Aminé lets his personality shine with his latest project, “Limbo,” as his eccentric vocal delivery about real-world issues are emphasized by a smooth, genre-bending production.
Aminé is a rapper from Portland, Oregon, who first came to prominence in 2016 with his hit single, “Caroline.” The song became the lead single for his debut album, “Good For You,” which released the following year in 2017. That same year, Aminé was named as part of the XXL Freshman Class, exposing his music to an even wider audience.
Aminé followed up his debut album in 2018 with the mixtape, “OnePointFive,” which included the artist’s next viral single, “Reel It In,” among other commercially successful tracks.
Aminé had quite the impressive discography to follow up, and on his sophomore effort, “Limbo,” he does not disappoint.
The album starts strong right from the opening track, “Burden.” On the track, Aminé raps about the hardships of Black people living in the United States over a beat that features a haunting and soulful vocal riff that is repeated throughout the entire song.
Aminé makes references to the legalization of marijuana and the incarceration of Black people for recreational drug use. He even references systemic racism within the police system and the death of George Floyd.
“Man, I’d rather die before I give up / Keep my [expletive] foot on they necks and never let up,” he raps.
The standout production continues in the following track, “Woodlawn,” on which Aminé raps about his lavish lifestyle while also remembering his Portland roots. Aminé’s fast-paced vocal delivery on this track is strengthened by the fluttering flute instrumentation backing it.
The track, “Can’t Decide,” features lyrics in which Aminé speaks about a complicated relationship while being backed by smooth Latin guitar instrumentation.
Another track with memorable production is “Shimmy.” The song features a driving beat supported by a distorted vocal harmony singing the same two notes throughout the track. Lyrically, Aminé raps about his musical prowess and how he’s superior to other rappers. The impressive part of this is that he’s able to fit so many bars and disses into one of the shortest tracks on the entire album, clocking in at merely two minutes and 14 seconds long.
“Limbo” also contains plenty of memorable features from other contemporary hip-hop artists.
The track “Roots” is a much slower song where Aminé raps about his own origins and those of Black people in general, while also making clever puns between origin roots and literal roots of plants.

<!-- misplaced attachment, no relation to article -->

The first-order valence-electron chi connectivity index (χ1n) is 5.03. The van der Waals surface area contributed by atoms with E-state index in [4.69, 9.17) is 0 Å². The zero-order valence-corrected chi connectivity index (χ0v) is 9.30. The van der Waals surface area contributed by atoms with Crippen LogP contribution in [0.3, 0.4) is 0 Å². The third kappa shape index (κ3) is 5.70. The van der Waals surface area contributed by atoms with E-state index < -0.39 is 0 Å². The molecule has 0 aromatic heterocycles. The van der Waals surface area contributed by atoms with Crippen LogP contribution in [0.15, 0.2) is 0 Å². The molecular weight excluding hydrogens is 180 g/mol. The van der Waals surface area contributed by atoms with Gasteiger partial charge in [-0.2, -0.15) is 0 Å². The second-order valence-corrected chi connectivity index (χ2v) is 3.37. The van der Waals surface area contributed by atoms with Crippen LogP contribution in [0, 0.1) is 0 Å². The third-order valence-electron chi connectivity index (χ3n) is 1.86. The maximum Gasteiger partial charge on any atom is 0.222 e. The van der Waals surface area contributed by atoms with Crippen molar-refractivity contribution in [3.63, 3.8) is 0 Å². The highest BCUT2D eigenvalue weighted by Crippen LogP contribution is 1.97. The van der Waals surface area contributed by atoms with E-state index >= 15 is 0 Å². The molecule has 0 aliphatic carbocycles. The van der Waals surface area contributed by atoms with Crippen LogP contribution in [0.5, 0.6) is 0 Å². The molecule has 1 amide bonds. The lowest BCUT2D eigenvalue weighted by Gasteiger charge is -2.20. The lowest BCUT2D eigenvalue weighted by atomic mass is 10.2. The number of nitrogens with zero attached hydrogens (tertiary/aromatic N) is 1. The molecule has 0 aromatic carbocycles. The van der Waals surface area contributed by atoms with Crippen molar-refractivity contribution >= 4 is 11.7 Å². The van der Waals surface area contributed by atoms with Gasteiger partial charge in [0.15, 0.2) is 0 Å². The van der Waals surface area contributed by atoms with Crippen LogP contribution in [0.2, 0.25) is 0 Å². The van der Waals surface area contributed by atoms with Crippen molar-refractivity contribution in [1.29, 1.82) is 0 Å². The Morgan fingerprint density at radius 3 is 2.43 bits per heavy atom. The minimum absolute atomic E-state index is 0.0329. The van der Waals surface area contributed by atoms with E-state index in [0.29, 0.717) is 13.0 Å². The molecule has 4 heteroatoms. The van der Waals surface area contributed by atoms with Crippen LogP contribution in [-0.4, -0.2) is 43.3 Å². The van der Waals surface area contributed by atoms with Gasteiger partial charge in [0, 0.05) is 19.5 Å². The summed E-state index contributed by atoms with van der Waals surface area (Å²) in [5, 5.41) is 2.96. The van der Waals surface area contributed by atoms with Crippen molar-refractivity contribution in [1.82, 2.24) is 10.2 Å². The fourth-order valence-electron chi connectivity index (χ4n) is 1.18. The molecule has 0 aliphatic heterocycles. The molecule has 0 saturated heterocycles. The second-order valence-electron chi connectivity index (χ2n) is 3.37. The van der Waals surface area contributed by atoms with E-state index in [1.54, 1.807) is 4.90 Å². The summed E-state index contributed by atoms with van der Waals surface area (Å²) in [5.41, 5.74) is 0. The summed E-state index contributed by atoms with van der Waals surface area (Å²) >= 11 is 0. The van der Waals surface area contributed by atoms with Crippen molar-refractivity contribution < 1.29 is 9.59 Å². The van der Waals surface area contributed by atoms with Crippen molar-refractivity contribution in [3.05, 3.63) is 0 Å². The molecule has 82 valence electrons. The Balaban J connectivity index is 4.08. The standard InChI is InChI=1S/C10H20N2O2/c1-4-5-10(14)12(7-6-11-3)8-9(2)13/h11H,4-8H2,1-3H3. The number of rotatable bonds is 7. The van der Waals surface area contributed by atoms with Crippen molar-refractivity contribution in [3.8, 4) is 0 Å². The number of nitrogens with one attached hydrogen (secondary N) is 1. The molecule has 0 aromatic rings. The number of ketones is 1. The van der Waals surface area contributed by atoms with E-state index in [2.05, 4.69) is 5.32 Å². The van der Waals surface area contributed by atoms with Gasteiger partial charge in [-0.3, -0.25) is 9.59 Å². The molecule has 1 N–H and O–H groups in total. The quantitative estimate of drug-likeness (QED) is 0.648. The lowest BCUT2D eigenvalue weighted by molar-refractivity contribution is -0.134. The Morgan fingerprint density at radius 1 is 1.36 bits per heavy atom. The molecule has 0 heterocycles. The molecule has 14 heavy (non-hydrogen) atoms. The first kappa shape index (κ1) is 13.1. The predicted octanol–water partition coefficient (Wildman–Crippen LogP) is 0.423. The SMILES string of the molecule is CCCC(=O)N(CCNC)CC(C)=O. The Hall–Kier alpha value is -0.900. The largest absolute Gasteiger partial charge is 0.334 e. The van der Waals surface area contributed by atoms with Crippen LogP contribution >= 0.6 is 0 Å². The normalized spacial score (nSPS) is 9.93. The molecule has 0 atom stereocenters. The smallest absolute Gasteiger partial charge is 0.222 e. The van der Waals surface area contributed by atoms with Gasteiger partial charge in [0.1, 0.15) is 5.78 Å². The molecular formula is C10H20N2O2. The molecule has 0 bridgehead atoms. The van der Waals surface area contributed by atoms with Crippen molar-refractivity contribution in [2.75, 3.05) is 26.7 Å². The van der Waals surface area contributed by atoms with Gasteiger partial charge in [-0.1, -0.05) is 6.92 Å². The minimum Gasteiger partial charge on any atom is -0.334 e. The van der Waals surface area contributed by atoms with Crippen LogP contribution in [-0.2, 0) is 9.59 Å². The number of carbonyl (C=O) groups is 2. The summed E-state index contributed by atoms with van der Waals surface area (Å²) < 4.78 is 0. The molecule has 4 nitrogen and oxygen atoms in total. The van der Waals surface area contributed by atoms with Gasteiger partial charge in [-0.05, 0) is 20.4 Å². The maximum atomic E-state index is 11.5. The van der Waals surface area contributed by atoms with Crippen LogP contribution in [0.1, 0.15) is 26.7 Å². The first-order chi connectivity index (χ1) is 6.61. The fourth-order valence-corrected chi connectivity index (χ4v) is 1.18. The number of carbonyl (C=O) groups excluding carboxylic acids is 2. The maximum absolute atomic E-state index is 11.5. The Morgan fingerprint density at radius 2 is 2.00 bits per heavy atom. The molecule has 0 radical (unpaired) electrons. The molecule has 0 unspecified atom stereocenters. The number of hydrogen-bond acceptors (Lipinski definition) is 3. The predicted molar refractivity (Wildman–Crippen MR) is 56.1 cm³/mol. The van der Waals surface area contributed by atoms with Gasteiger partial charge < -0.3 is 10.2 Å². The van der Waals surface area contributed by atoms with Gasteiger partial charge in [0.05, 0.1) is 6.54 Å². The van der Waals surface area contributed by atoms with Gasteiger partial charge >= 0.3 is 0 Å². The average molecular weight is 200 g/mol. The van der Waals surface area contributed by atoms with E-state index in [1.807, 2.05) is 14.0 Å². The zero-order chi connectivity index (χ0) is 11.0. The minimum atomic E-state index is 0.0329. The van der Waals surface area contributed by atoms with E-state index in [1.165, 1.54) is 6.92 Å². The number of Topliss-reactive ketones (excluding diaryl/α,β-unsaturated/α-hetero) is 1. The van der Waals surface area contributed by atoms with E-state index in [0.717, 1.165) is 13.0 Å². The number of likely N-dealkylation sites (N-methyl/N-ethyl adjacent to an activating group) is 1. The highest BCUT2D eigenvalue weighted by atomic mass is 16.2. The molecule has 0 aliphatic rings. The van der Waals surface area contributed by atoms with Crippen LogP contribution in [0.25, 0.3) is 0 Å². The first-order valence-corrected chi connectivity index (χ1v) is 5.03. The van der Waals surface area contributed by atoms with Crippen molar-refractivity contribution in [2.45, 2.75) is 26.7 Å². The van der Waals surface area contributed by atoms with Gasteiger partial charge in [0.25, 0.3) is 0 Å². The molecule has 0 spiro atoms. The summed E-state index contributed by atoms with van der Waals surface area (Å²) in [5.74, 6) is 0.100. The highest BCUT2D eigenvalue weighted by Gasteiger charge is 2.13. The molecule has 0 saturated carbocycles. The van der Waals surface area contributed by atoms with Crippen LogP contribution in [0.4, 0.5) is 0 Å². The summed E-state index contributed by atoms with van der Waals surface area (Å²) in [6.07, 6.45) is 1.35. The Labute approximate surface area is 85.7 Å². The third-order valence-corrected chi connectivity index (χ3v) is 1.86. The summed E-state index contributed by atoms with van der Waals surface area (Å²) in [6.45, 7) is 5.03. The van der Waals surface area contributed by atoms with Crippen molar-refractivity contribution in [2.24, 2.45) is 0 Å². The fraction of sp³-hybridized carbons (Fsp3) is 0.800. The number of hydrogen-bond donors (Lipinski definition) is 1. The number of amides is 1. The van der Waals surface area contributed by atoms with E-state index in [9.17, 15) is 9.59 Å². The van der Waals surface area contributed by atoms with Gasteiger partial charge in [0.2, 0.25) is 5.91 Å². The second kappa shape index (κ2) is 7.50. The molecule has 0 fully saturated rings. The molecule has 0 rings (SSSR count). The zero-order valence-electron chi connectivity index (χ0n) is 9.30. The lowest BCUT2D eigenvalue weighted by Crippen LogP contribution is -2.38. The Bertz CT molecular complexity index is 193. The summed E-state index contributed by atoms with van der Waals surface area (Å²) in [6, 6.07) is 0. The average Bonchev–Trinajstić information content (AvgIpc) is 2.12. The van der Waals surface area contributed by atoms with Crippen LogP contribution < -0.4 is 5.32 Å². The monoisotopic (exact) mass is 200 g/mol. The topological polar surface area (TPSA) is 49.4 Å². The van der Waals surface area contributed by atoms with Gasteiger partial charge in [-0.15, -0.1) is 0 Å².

“I’m not a succulent or a sucker, baby girl / These roots made me, I bring my flowers to the world,” he raps.
The chorus of “Roots” features vocals from the legendary Charlie Wilson, who adds soul and passion behind Aminé’s vocals. The song also has a rap verse from Dreamville Records rapper, JID. Normally known for his fast-paced, tongue-twisting delivery, JID opts to go with a much slower and nuanced flow which pays off and shows his versatility as a rapper.
The track, “Compensating,” features a verse from rapper Young Thug, who provides a speedy, eccentric delivery that nicely juxtaposes Aminé’s relaxed, even-toned delivery on the opening verse.
“Pressure In My Palms” is one of my favorite songs on the entire record. Aminé opens the track by making numerous 2000s pop culture references. Some of those include Britney Spears shaving her head, Steve Harvey announcing the wrong winner at the 2015 Miss Universe pageant, Winona Ryder being convicted of shoplifting in 2001 and the infamous Malice at the Palace NBA brawl in 2004.
Aminé even uses the title of the track to reference the Internet meme of the cartoon Arthur’s clenched fist, saying he has, “more pressure in my palms than Arthur.”
The track is further strengthened by its guest verses. The first feature is from British rapper Slowthai, whose vocal delivery pairs perfectly with the song’s fast, bass-driven beat. The only thing wrong here is that his verse lasts a mere 10 seconds, ending almost as soon as it begins.
Vince Staples follows immediately after, and while his verse is longer than Slowthai’s contribution, Staples raps for just over 20 seconds. Although the track would have benefitted from longer verses from the pair, they still make their impact on the song.
R&B singer Summer Walker features prominently on the song, “Easy,” a slow track about a failing relationship, while rap group, Injury Reserve, perform with Aminé on the track, “Fetus,” where they talk about themes of having children, including unexpected teen pregnancy and whether they want to bring a child into the current state of the world.
Aminé presents an overall solid effort on “Limbo.” While the production may be what catches the attention of listeners at first, it’s the real issues presented in the lyrics that will hook them and get them to stay. Aminé presents a unique perspective on this album, and for that, “Limbo,” is well worth the listen.